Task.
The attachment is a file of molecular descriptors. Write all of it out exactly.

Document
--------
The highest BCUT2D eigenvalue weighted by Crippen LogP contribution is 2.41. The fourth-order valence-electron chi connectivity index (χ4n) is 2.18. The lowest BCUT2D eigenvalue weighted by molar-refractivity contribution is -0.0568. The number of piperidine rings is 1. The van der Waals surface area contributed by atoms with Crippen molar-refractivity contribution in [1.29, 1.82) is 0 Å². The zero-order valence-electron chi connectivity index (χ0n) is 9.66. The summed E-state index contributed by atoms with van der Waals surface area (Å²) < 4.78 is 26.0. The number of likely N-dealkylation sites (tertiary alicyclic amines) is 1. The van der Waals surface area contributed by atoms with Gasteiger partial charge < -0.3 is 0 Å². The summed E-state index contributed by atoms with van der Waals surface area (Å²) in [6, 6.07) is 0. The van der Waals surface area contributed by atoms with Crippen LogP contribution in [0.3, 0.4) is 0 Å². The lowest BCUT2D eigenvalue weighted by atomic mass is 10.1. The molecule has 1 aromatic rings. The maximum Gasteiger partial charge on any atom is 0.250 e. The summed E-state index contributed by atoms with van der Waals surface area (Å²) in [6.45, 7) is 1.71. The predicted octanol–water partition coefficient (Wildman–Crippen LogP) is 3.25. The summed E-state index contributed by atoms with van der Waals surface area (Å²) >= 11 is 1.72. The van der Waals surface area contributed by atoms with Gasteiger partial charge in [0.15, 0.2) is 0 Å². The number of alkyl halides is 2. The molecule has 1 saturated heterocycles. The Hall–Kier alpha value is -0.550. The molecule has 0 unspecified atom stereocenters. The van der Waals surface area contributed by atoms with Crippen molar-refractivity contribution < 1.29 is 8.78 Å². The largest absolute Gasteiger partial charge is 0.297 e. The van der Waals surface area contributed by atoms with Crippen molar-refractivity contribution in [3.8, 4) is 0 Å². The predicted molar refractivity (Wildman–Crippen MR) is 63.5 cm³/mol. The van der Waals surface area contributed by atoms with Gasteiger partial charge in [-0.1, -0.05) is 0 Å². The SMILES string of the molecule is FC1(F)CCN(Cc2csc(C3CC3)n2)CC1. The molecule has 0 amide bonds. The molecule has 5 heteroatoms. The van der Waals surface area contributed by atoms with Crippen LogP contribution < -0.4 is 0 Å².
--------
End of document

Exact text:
The highest BCUT2D eigenvalue weighted by Crippen LogP contribution is 2.41. The fourth-order valence-electron chi connectivity index (χ4n) is 2.18. The lowest BCUT2D eigenvalue weighted by molar-refractivity contribution is -0.0568. The number of piperidine rings is 1. The van der Waals surface area contributed by atoms with Crippen molar-refractivity contribution in [1.29, 1.82) is 0 Å². The zero-order valence-electron chi connectivity index (χ0n) is 9.66. The summed E-state index contributed by atoms with van der Waals surface area (Å²) < 4.78 is 26.0. The number of likely N-dealkylation sites (tertiary alicyclic amines) is 1. The van der Waals surface area contributed by atoms with Gasteiger partial charge < -0.3 is 0 Å². The summed E-state index contributed by atoms with van der Waals surface area (Å²) in [6, 6.07) is 0. The van der Waals surface area contributed by atoms with Crippen LogP contribution in [0.3, 0.4) is 0 Å². The lowest BCUT2D eigenvalue weighted by atomic mass is 10.1. The molecule has 1 aromatic rings. The maximum Gasteiger partial charge on any atom is 0.250 e. The summed E-state index contributed by atoms with van der Waals surface area (Å²) in [6.45, 7) is 1.71. The predicted octanol–water partition coefficient (Wildman–Crippen LogP) is 3.25. The summed E-state index contributed by atoms with van der Waals surface area (Å²) >= 11 is 1.72. The van der Waals surface area contributed by atoms with Gasteiger partial charge in [0.15, 0.2) is 0 Å². The number of alkyl halides is 2. The molecule has 1 saturated heterocycles. The Hall–Kier alpha value is -0.550. The molecule has 0 unspecified atom stereocenters. The van der Waals surface area contributed by atoms with Crippen molar-refractivity contribution < 1.29 is 8.78 Å². The largest absolute Gasteiger partial charge is 0.297 e. The van der Waals surface area contributed by atoms with Crippen molar-refractivity contribution in [3.8, 4) is 0 Å². The predicted molar refractivity (Wildman–Crippen MR) is 63.5 cm³/mol. The van der Waals surface area contributed by atoms with Gasteiger partial charge in [-0.1, -0.05) is 0 Å². The SMILES string of the molecule is FC1(F)CCN(Cc2csc(C3CC3)n2)CC1. The molecule has 0 amide bonds. The molecule has 5 heteroatoms. The van der Waals surface area contributed by atoms with Crippen LogP contribution < -0.4 is 0 Å².